Disenfranchisement News is a monthly electronic newsletter produced by The Sentencing Project. To receive the newsletter in your inbox, sign up here.
Maryland legislature approves voting rights bill for people on probation and parole
Both the Maryland Senate and House recently approved a measure to allow people to register to vote as soon as they are released from prison. Under current law, Marylanders must complete both their prison and community supervision sentence — which can take years to decades to complete — before they are allowed to vote.
Nicole Porter, Director of Advocacy at The Sentencing Project, testified at the Maryland House Ways and Means Committee in support of the bill earlier this year. Porter said, “Voting for persons with felony convictions appears to be part of a package of pro-social behavior that is linked to desistance from crime and can improve public safety.” Other proponents included representatives of Maryland’s Communities United, the Brennan Center, and Center for Popular Democracy. If the bill is signed into law by Republican Governor Larry Hogan, it will restore voting rights to an estimated 40,000 Marylanders.
Minnesota voting rights bill appears stalled
Despite a broad coalition of bipartisan support, a measure to expand voting rights to people on probation and parole failed to get a hearing in front of the House Public Safety Committee before the deadline last month—even though the bill’s chief author, Republican Rep. Tony Cornish, is the committee’s chairman. “Until everybody is comfortable having a hearing, I’m not going to force the bill down their throat,” Cornish said. “But I’m looking forward to it if it happens.”
The bill passed through Senate committees and awaits a floor vote there. However, Senate Majority Leader Tom Bakk said he is unlikely to push for a Senate vote if he thinks the House is not going to move on the bill.
U.S. lawmakers introduce bill to restore voting rights after prison
U.S. Senator Ben Cardin (D-MD) and U.S. Rep. John Conyers (D-MI) recently introduced the Democracy Restoration Act, which would give every citizen the right to vote in federal elections, unless they are incarcerated for a felony at the time the election takes place. According to the findings listed in the bill, the variation in state disenfranchisement laws “leads to an unfair disparity and unequal participation in federal elections based solely on where a person lives.”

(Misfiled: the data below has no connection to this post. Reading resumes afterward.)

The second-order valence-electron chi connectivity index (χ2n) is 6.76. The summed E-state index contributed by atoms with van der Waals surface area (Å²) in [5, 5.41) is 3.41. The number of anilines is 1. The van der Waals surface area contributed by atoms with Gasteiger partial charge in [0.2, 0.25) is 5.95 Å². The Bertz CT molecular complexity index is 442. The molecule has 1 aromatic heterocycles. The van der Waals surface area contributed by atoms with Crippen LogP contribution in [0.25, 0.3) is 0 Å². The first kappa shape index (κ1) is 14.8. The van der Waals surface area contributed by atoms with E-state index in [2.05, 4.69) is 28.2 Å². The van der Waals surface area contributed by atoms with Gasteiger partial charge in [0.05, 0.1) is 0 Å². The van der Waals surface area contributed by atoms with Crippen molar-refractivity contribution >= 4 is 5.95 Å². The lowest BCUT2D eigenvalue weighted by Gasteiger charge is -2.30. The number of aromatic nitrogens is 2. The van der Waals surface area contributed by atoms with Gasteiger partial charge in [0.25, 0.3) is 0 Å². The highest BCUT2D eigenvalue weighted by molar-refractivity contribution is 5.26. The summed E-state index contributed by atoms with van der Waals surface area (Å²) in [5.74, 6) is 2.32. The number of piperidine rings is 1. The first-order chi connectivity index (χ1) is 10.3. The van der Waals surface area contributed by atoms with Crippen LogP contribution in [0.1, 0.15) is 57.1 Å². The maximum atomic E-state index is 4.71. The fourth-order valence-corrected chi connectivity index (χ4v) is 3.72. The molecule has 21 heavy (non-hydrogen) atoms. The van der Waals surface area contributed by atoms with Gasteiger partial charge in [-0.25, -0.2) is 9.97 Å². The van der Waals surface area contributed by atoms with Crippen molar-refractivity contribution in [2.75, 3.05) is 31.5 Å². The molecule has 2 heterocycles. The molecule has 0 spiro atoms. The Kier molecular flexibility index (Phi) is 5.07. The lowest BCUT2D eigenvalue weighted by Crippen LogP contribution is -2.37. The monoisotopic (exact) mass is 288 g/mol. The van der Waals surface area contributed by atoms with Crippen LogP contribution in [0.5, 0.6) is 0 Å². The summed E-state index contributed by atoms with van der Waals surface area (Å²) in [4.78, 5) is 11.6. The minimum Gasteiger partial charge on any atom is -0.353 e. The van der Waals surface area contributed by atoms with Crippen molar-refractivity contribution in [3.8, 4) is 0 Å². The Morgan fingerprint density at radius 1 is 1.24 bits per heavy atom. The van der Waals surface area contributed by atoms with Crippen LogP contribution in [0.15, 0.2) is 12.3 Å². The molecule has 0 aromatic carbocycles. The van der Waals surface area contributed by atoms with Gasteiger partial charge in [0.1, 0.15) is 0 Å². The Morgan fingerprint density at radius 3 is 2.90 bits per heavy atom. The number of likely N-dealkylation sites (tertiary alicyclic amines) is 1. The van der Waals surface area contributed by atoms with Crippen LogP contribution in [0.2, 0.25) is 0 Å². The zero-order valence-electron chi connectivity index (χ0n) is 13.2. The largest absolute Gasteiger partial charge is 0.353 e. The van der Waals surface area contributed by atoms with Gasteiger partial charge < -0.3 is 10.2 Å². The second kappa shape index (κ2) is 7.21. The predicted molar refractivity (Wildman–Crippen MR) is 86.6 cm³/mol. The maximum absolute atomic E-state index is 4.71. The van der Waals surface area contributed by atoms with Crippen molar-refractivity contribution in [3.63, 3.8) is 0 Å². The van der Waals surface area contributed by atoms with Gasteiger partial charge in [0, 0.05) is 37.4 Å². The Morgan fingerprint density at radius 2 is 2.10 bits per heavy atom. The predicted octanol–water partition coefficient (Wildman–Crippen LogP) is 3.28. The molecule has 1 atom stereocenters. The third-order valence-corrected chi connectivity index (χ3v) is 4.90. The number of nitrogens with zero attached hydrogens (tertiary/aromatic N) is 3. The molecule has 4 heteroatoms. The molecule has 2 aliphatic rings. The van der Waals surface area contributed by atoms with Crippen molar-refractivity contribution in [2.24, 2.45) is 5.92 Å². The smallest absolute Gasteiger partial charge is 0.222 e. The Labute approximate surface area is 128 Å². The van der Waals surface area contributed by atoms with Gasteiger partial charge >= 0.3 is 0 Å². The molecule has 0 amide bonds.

Of the 5.8 million people barred from voting due to a felony conviction, only 25 percent are in prison. “You’ve done your time in prison, now you’re living in the community. You’re expected to abide by the rules of society, pay your taxes, get a job… It’s counter-productive to the community at large for us to essentially be treating people as second-class citizens,” said Marc Mauer, Executive Director of The Sentencing Project.
The bill also notes that state disenfranchisement policies disproportionately impact people of color, resulting in 1 in every 13 African Americans barred from voting—a rate four times greater than non-African Americans.
Last month, U.S. Senator Rand Paul (R-KY) and U.S. Senate Minority Leader Harry Reid (D-NV) introduced the Civil Rights Voting Restoration Act, which would restore federal voting rights only for people convicted of non-violent crimes.
Election newspaper distributed to Australian prisons and locked hospitals
Before last month’s New South Wales election, a community-based advocacy group, Justice Action, distributed a special election edition of their JUST US newspaper to 15,000 people in prisons and locked hospitals in Australia.
In 2007, the Australian High Court struck down a blanket ban on prison voting, and ruled that people serving a prison sentence of less than three years are eligible to vote behind bars. In 2007 and 2011, Justice Action successfully argued in Supreme Court cases that authorities should be required to give people in institutions access to outside publications to allow them to make an informed vote.
The recent newsletter outlined each political party’s position on a number of issues of particular significance to people in prisons and hospitals. “The publication ensures that specific information reaches those voters who are totally controlled by the laws formed in Parliament,” said Justice Action Coordinator Brett Collins.